Obamacare Premiums Set to Rise, Even for Savvy Shoppers
New York Times
In the last few years, even though premiums in the Affordable Care Act’s health insurance marketplaces were rising, most customers could avoid a big price rise by shopping for a cheaper plan. Next year, according to a preliminary analysis, that is going to be a lot harder. Even someone who shopped wisely this year and is willing to switch plans to get the best deal next year is looking at an average premium increase of 11 percent, according to an analysis of rate filings in 18 states and the District of Columbia provided by the McKinsey Center for U.S. Health System Reform.

Business Expansion Projections at Highest Level Since Early 2015, AICPA Survey Finds
Yahoo Finance
Buoyed by higher profit growth expectations, business executives are predicting an increase in corporate expansion for the coming year, according to the third quarter AICPA Economic Outlook Survey, which polls chief executive officers, chief financial officers, controllers and other certified public accountants in U.S. companies who hold executive and senior management accounting roles.

Tax Adviser to Sports Stars Sifting Through ‘Jock Taxes'
Bloomberg BNA
Resident versus domiciliary. Whether New Jersey taxes the income of Pennsylvania residents working within its borders. These issues may not grab national headlines, but the people most impacted do: names like Tom Brady and Sidney Crosby. Professional athletes like those are Sean Packard's clients. And so Packard, tax director at the sports agency Octagon Financial Services, closely tracks “jock taxes,” including recent proposals to exempt Olympic awards from taxation—Michael Phelps is an Octagon client—and the whereabouts of clients throughout the year.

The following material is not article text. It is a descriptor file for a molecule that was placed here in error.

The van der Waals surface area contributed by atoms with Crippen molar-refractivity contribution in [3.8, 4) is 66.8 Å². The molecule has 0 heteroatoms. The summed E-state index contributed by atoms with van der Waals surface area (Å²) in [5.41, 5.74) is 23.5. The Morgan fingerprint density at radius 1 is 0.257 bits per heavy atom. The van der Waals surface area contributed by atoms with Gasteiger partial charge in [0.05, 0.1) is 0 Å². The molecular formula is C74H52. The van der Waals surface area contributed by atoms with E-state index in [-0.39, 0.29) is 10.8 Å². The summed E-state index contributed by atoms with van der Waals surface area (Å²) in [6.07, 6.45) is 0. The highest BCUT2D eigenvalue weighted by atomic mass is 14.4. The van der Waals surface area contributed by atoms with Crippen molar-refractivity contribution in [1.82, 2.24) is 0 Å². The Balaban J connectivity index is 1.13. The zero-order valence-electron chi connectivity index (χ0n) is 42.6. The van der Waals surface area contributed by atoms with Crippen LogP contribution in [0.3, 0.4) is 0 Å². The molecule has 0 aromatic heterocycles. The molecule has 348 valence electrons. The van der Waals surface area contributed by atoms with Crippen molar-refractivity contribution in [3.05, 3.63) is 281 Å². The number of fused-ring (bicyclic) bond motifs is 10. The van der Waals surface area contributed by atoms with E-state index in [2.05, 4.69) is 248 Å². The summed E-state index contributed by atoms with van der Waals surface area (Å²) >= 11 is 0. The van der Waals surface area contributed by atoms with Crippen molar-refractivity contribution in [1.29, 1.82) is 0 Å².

EU’s Tax Decision Invites More Scrutiny of Apple
Wall Street Journal
When the European Union’s antitrust chief Margrethe Vestager ruled this week that Apple Inc. owed billions of euros in alleged unpaid taxes, the decision created a financial and public relations problem for the technology giant. It also opened up a Pandora’s box of legal questions for Apple and other multinationals operating in Europe. Apple has said it would appeal the decision. The finance minister for Ireland, which the European Commission accused of violating the bloc’s rules against selective “state aid” by forging a sweetheart tax deal with the iPhone maker, has also recommended the government lodge an appeal.

Puerto Rico’s Fiscal Affairs Will Be Overseen by 7 Experts in Finance and Law
New York Times
The White House said it had chosen seven experts in finance and the law to supervise Puerto Rico’s fiscal affairs in the coming months under a law enacted this summer intended to help the island restructure its $72 billion debt. Four of the supervisory board members are Republicans and three are Democrats, chosen from lists provided to the White House by the party leaders of both houses of Congress. And four of the members are Puerto Ricans, which is three more than required under the new debt-restructuring law.